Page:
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Japan lashes at South Korean top court’s forced labor rulings

Japan lashes at South Korean top court’s forced labor rulings

Posted December. 01, 2018 07:58,   

Updated December. 01, 2018 07:58

한국어

The Japanese government is mulling over seizing the assets of Korean companies in Japan if the assets owned by Japanese companies in Korea are seized according to the South Korean top court’s rulings ordering them to pay compensation to the Korean victims of forced labor. “We are urging the Korean government to take measures to prevent the seizure from happening,” Japanese Foreign Minister Taro Kono said. Japan’s response to the South Korean top court’s rulings, ordering Nippon Steel & Sumitomo Metal Corporation and Mitsubishi to pay compensation to Koreans forced into labor during Japan’s colonial rule could intensify a diplomatic row between the two countries.

The Japanese government says that its argument is based on the countermeasures clause in the draft bill of the international law of state responsibility drew up by the UN International Law Commission in 2001. The clause acknowledges the right to take countermeasures equivalent to damage for actions that violate the international law. But for Japan to consider taking such a touch measure even when the Korean government has not taken measures to seize the assets of Japanese companies is like pretending to be the victim when actually it is the perpetrator.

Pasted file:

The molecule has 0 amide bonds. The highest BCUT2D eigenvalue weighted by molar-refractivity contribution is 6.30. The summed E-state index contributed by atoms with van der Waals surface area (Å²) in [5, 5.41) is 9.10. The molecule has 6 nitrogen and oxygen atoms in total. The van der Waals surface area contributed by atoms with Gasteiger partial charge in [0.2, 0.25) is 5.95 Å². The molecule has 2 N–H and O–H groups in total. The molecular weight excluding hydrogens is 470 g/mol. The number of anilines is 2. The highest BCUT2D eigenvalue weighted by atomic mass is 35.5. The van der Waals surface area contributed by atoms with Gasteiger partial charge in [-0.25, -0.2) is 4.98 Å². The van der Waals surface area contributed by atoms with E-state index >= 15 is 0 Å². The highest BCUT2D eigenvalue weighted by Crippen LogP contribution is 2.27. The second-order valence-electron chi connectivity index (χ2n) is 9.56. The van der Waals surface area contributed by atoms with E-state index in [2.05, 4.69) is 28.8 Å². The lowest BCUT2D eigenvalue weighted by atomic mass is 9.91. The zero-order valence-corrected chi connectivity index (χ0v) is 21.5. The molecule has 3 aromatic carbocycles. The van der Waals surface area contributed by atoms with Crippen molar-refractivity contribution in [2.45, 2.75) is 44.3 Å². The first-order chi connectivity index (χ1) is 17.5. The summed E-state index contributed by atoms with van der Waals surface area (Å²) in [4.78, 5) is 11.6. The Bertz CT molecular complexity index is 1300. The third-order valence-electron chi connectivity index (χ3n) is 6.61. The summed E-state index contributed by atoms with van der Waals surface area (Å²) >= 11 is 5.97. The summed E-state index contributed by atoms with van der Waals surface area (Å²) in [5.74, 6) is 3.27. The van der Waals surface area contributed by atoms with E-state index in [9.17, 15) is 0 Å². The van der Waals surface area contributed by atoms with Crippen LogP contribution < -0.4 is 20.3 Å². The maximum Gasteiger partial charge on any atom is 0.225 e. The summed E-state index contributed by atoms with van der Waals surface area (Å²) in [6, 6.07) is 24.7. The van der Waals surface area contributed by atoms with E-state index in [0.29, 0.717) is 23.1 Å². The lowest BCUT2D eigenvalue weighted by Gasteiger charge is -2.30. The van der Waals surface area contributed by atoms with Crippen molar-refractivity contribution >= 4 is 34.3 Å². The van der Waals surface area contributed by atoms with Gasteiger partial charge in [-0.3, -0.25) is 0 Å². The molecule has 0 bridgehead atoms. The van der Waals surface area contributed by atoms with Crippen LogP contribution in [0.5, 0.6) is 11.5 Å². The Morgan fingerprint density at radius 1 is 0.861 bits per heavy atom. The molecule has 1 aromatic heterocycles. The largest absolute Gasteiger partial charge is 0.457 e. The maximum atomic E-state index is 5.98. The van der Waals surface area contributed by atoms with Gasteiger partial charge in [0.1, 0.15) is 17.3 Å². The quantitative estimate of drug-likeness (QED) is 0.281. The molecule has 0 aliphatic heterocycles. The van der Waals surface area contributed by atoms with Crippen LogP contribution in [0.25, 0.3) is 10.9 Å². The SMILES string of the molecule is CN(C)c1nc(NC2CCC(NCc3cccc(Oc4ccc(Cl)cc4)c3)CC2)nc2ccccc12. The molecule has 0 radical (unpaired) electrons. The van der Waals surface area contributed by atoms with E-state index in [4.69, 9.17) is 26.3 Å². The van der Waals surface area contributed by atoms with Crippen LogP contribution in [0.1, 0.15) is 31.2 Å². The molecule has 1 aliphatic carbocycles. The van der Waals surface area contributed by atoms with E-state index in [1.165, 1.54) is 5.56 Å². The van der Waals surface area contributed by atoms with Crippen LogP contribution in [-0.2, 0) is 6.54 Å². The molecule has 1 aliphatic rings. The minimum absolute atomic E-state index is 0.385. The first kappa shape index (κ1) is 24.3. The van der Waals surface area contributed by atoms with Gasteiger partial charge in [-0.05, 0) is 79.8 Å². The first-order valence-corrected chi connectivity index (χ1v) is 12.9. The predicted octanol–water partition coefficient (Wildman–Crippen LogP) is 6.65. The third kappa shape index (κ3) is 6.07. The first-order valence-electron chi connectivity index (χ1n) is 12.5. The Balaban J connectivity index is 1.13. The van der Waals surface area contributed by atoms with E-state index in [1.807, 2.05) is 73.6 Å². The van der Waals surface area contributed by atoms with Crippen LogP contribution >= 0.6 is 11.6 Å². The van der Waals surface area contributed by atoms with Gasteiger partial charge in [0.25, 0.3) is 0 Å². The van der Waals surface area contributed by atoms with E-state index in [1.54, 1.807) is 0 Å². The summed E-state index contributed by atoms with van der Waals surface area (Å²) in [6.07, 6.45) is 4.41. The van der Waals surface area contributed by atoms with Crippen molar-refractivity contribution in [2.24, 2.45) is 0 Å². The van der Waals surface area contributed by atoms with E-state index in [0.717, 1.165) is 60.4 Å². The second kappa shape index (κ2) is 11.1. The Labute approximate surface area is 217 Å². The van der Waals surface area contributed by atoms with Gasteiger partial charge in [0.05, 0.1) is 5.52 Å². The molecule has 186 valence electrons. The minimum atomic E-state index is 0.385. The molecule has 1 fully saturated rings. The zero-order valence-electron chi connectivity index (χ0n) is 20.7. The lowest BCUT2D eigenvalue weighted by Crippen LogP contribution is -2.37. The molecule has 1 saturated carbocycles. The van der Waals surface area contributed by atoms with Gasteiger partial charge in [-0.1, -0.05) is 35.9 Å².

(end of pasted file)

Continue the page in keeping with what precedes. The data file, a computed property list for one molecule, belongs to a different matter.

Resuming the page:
The Japanese government reportedly is well aware that there are many barriers for Korea to actually seize the assets of Japanese companies. It appears the Japanese foreign minister’s comment is intended to put pressure on the Korean government to push the top court to rule in favor of Japanese companies in the remaining 12 cases concerning compensation for wartime forced laborers. It can be seen as interfering in internal affairs of Korea.

Japan has taken regressive actions after the South Korean top court’s ruling. Japanese Prime Minister Shinzo Abe denied the forced labor of Koreans and issued a guideline, ordering the Japanese companies in question not to compensate the victims for damage or come to a settlement with them. Japan hasn't made any measures to reduce the suffering of the victims.

In 2009, the Japanese government paid a mere 99 yen (1,277 won) as a welfare pension refund to the victims, who won the lawsuit against Mitsubishi this time, failing to reflect the inflationary value of the amount the victims had originally paid. The Japanese government should put heads together with the Korean government to find a solution unless what it intends to do is to insult the victims once again.